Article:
The Need for Speed (and Quality)

The Need for Speed (and Quality)

Software QualityOver the past few years, it’s become clear that software sits at the heart of many digital transformation efforts and that CIOs in leading organisations are apportioning a greater percentage of their discretionary spending on applications. In parallel it seems that investments on physical, on-premise, infrastructure are on the wane – with many companies looking to harness the power of scalable platforms such as AWS coupled with a range of other ‘XaaS’ capabilities. Aside from some of cost efficiencies that these new models bring (eventually) they also deliver speed and the ability to flexibly spin-up and ramp-down as dynamic business needs dictate.

These dynamic business needs stem from the ever-changing expectations of our customers – whether internal or external. The fact of the matter is that humans have become a difficult species to please. At the macro-level, what we’re experiencing, and perhaps even directly contributing to, is:

· Growing impatience for things that don’t work properly
· Diminishing loyalty and the ability to flit between brands and technology platforms as we see fit
· The need for access to accurate information and data, everywhere – all of the time

Our needs and wants as consumers, in our private lives, are also quickly permeating into our professional lives. Our expectations are that business applications should work as easily as the ones we use at home; Amazon, Uber, Just Eat. When they don’t, we get frustrated.

We don’t care that it’s harder to achieve – let’s face facts here, it’s what we want and we’ll not be happy until we get it.

Becoming Customer Obsessed

To support these needs and wants, according to Forrester Research, companies are fast becoming ‘customer-obsessed’ organisations and are focusing heavily, at board-level, on 3 key dimensions:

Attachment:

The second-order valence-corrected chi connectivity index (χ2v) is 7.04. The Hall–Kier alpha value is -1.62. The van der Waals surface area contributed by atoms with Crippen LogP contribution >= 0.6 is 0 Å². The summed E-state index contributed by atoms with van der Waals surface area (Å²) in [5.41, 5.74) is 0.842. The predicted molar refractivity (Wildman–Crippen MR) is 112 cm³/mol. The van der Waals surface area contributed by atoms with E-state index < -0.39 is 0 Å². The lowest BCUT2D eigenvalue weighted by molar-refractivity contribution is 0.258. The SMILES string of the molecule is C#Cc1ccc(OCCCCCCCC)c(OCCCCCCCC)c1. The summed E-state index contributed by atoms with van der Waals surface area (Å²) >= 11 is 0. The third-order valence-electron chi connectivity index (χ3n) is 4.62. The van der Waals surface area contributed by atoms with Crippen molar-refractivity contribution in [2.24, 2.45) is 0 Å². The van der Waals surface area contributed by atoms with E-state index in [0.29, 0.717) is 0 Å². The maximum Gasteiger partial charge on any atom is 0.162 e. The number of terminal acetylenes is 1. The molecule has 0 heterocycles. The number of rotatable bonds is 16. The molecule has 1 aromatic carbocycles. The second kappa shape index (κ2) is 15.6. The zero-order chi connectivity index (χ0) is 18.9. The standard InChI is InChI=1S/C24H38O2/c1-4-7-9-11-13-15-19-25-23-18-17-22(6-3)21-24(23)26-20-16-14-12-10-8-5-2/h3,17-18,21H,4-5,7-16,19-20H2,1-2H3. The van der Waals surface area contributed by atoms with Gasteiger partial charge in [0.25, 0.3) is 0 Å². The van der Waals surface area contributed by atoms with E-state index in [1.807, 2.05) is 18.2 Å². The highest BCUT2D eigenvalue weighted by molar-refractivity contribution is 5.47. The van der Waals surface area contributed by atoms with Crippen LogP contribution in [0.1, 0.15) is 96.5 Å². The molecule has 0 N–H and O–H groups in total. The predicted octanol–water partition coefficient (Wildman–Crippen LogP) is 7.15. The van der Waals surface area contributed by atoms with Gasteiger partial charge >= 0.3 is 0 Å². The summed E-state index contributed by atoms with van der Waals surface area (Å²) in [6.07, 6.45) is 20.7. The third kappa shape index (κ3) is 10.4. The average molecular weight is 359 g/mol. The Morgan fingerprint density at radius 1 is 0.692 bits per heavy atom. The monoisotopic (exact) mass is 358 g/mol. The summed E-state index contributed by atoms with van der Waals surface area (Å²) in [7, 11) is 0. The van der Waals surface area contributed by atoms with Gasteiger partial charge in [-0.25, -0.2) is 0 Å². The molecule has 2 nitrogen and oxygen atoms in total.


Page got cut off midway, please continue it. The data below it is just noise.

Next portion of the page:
1. Value
2. Velocity
3. Quality

It’s hugely important that these themes percolate through the layers of the business and all of the varied functional areas in order to achieve tangible results and noticeable change.

This is driven by the work of Information Technology, the function with the potential to deliver the most value in this new ‘customer-obsessed’ paradigm. IT has the capacity to deliver value that cuts across departmental and geographical boundaries – unlike many other functions.

IT is uniquely placed to lead the charge with the CIO front and centre.

Leading the Charge

The metamorphosis that will take us from where we are today and towards the ‘to be’ state required that three areas are addressed:

· Transforming the Technology Core
· Architecting Resilient Digital Platforms
· Creating Dynamic, Agile Capabilities

All of these are designed to deliver value, velocity and quality outcomes for business and the customers they serve.

One of the first battle-lines is to bring transformational efficiency to the technology core – it is not enough to put digital lipstick on an analogue beast.

This would bring short-lived benefits of the superficial kind.

The core is the keystone to future success and brings with it the ability to take advantage of powerful, next-generation technologies, such as; Big Data, BI and Analytics, IoT, Blockchain and the much-talked-about area of Artificial Intelligence.

Secondly, CIOs must architect resilient digital capabilities, taking advantage of the emerging platform economy. This exciting new area gives rise to the possibility of using large, enterprise solutions (such as SAP and Oracle) at the centre and combined with nexus of solutions (such as Workday for HR) and other democratised services available in the cloud. This brings an end to the reliance on monolithic applications (that do everything) and ushers in an era of flexibility and limitless choice provided that the complexity of having a broader ecosystem of partners, myriad integration points and the security and risks that come along with that are managed effectively.